NAPPMED Renews Agitation for Health Ministry to Replace PCN as Regulator

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The Nigerian Association of Patent and Proprietary Medicine Dealers (NAPPMED) has begun fresh agitation to have the federal government replace the Pharmacists Council of Nigeria (PCN) with the Federal Ministry of Health (FMOH) as its regulator.

In an interview with Pharmanews, Alhaji Abubakar Avallah, immediate past vice president of NAPPMED explained that it was wrong for the federal government to add the association with pharmacists and pharmacy technicians under the same regulator.

Avallah further disclosed that there had been a growing discontentment among members over the manner pharmacists see them as second-class citizens, adding that they therefore consider it an aberration for the federal government to lump them together.

“We ought to be partners in progress but they (pharmacists) continue to see us as a threat and always seek to make the rest of us – pharmacy technicians and patent medicine dealers – look bad.

“Pharmacists have monopolised the pharmaceutical industry for too long. We want the federal government to mandate the PCN to regulate only pharmacists and allow NAPPMED to be directly under the umbrella of the ministry of health,” he said.

In his summation, there is a noticeable presence of, at least, a patent medicine dealer in the entire 774 local government councils in the country but the same cannot be said about pharmacists whose membership strength, he declared, was lamentable.

Alhaji Abubakar Avallah, immediate past vice president of NAPPMED

“We have a minimum of 10,000 members in each state who cover up for the absence or limited presence of pharmacists. This is why I think we deserve some level of respect,” he said.

However, in a swift reaction, PCN’s spokesperson, Peter Illiya, has dimissed NAPPMED’s allegations and agitation as “absolutely baseless and frivolous.”

Speaking with Pharmanews, Illiya stressed that it was not the position of NAPPMED to dictate to the government on its regulator.

“I am sure it is probably because the PCN is now hitting them hard in terms of compliance and regulation that they want the FMoH to regulate them. Of course, these patent medicine dealers know the ministry doesn’t have offices all over the country. That is why they think they would have a field day,” he opined.

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It would be recalled that a Federal High Court in Akure dismissed the suit filed by NAPPMED against the PCN in 2016.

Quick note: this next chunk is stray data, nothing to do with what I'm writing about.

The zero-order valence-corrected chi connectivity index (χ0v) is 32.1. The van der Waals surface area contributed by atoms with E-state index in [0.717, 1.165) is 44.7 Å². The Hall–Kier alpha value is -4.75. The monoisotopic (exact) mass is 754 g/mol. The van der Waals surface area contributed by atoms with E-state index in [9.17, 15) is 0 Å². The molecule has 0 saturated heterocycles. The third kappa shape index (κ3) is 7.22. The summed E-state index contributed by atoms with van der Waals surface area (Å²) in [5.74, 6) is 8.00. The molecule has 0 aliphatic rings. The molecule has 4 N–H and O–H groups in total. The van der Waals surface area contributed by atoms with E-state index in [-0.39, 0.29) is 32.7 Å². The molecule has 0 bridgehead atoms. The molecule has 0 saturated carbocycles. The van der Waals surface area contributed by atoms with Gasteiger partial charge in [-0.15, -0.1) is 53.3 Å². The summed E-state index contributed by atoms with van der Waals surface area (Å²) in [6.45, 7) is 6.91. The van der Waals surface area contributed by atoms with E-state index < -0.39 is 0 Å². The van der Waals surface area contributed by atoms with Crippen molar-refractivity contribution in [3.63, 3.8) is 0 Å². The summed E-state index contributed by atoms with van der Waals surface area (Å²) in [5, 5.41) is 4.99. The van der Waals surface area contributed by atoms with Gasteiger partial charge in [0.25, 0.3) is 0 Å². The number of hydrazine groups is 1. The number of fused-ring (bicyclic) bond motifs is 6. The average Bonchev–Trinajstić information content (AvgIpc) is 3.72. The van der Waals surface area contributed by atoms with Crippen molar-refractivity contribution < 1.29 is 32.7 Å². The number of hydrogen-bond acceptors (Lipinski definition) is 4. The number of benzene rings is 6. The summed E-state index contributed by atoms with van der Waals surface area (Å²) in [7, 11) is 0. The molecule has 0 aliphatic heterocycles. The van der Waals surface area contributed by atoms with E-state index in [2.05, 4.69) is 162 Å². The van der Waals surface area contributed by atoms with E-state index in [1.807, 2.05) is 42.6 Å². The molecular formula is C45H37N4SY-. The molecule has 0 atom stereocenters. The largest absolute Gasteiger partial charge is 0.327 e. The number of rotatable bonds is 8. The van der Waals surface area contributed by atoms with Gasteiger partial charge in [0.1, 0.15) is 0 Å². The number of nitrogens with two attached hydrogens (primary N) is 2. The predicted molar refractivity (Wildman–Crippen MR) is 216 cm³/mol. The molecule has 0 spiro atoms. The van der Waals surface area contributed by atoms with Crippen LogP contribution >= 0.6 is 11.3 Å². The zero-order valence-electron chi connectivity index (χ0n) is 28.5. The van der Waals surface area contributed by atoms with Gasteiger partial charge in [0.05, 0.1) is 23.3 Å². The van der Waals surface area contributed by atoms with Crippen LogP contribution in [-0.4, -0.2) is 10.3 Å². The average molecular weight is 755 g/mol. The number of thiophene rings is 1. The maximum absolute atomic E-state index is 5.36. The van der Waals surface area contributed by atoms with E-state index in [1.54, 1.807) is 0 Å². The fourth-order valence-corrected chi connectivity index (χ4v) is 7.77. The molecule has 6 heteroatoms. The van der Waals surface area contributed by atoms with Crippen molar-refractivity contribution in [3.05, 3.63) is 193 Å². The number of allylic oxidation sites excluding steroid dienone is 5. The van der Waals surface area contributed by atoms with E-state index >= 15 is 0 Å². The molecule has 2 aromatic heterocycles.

In his verdict in Akure, Ondo State in the suit no: FHC/AK/CS/01/2004 which sought to stop the PCN from regulating activities of members of NAPPMED, Justice F.A. Olubanjo dismissed NAPPMED’s prayers for lacking in merit.

“I find no merit in this amended originating summons and the reliefs sought therein are refused. The amended originating summons filed on 11 March, 2015 is dismissed” Olubanjo held.

The judge further held that the PCN Act of 1992 empowers the council to regulate the affairs and functions of Pharmacy and matters related to the pharmacist profession.

According to him, the minister of health has the power to make regulations under section 53 of the Pharmacy Act, and has appointed the PCN as the licensing authority to issue licence of patent and proprietary medicine vendors in Nigeria, through a letter dated April 14, 2003.

In his ruling, Olubanjo affirmed that by section 36 of the Poisons and Pharmacy Act Cap 535 Laws of the Federation of Nigeria 1990, the Minister of Health has the power to prescribe the second defendant (PCN) as the licensing authority for the issuance of PPMVL.

In Nigeria, patent and proprietary medicine vendors (PPMVs) or NAPPMED as a body comprises persons without formal training in Pharmacy who sell orthodox pharmaceutical medicines for common illnesses.

Currently, there is no database to capture the number of PPMVs in the country, but it is estimated that their membership strength (both registered and unregistered outlets) is in the range of 500,000.

PPMVs are often the first source of care for most patients in rural areas where they are permitted to sell a limited number of over-the-counter (OTCs) medicines but prohibited from selling prescription-based medications.

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